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August 5, 2021

With major new investor, Brunswick rocket-maker bluShift enters a new orbit

Courtesy / bluShift Aerospace Earlier this year, bluShift Aerospace became the first company to successfully launch a commercial rocket powered by bio-derived fuel. The rocket blasted off from the former Loring Air Force base in Limestone.

A Brunswick rocket-maker that’s aiming high in the commercial space flight industry may have just entered a new orbit with the addition of a Los Angeles investor.

bluShift Aerospace, based at Brunswick Landing, has received a “strategic investment” from global enterprise engineering firm Theorem LLC, according to a news release Wednesday.

Theorem made the announcement as it launched a division focused on end-to-end logistics and other support for the growing space industry. The company’s new Theorem Orbital unit will serve aerospace clients through several “launch providers” that include bluShift and the businesses of billionaires Richard Branson and Elon Musk.

“We work with major launch providers giving you access to a wide range of launch platforms including those from Virgin Orbit, Rocket Lab, SpaceX, bluShift, and more,” Theorem Orbital said on its website Thursday. Forbes magazine also reported the story.

Neither Theorem nor bluShift would disclose the size of the new stake. But in an email, bluShift founder and CEO Sascha Deri told Mainebiz that Theorem CEO Brady Brim-DeForest is now bluShift's biggest external investor.

"bluShift’s approach to developing cost-effective and sustainable next-generation rocket technology will open up space to new markets," Deri said in the Theorem news release. "We feel that our mission and philosophy are well aligned with Theorem Orbital's commitment to lowering the barrier to entry for companies beginning to leverage space-based infrastructure in their mid and long-term strategic plans.”

In January, bluShift launched Maine’s first commercial rocket and the world's first biofuel-powered commercial prototype rocket, called Stardust 1.0, from Loring Commerce Centre in Limestone.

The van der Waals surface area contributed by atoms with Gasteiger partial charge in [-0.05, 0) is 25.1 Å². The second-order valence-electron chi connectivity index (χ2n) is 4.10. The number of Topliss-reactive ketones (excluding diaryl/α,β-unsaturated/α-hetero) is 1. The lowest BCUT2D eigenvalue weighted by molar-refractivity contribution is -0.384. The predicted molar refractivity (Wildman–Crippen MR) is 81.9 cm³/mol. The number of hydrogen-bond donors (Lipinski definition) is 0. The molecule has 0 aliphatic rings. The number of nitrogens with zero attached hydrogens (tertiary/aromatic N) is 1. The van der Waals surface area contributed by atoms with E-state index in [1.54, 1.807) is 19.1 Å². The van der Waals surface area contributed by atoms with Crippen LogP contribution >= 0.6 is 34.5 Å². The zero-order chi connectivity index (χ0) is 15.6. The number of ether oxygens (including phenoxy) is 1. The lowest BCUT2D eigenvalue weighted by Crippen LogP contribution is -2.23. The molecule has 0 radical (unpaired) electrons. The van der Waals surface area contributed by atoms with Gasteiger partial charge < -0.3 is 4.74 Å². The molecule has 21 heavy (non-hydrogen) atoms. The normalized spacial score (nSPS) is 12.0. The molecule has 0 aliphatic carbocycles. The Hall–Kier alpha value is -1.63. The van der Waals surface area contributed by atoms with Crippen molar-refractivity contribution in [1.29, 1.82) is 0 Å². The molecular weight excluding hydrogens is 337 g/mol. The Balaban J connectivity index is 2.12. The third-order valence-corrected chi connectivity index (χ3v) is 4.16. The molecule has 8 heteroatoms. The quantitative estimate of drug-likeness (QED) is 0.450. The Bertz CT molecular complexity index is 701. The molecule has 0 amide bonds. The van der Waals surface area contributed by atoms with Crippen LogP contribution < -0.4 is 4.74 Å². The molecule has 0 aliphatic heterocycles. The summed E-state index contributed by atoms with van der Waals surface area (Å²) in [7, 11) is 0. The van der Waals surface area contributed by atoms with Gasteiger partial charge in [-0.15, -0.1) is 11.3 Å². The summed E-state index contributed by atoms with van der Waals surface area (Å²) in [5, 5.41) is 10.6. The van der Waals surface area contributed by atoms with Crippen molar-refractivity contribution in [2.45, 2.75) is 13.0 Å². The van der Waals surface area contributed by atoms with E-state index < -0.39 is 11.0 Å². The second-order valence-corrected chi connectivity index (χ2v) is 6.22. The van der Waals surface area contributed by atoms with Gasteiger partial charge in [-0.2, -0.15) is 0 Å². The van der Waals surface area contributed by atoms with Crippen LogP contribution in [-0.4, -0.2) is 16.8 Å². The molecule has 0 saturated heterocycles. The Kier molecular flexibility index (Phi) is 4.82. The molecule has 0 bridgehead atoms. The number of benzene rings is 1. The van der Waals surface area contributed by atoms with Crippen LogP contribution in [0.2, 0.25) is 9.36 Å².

With 2,000 pounds of thrust, Stardust flew to about 4,000 feet, carrying several small customer payloads. The launch positioned bluShift to build a full-size engine, called the Modular Adaptable Rocket Engine for Vehicle Launch, or MAREVL for short, for successively larger rockets.

The engine will go into the next rocket iteration — the 50-foot-tall Starless Rogue, which is expected to produce 20,000 pounds of thrust and reach more than 215 miles above the Earth. The goal is to develop an “Uber to space” capable of carrying academic and commercial customer payloads.

bluShift is working on the MAREVL with the help of a $1.07 million crowd equity funding campaign, which reached its halfway point in June. All investments are now going toward that goal, Deri said. Longer term, bluShift hopes to raise $5 million and create 40 aerospace jobs in five years. 

Brim-DeForest and his team approached bluShift as Theorem considered launch providers for a client, according to Deri.

“They connected with our business development team and were so inspired by bluShift's approach to doing space in a cleaner, more Earth-responsible way that they decided to put their ‘money where their mouths' were,” he said.

There’s also a geographic connection to the new investor. According to Deri, Brim-DeForest lives in Maine with his wife and children.

bluShift founder and CEO Sascha Deri and his team are developing small, low-cost launch vehicles for the burgeoning small-satellite market.

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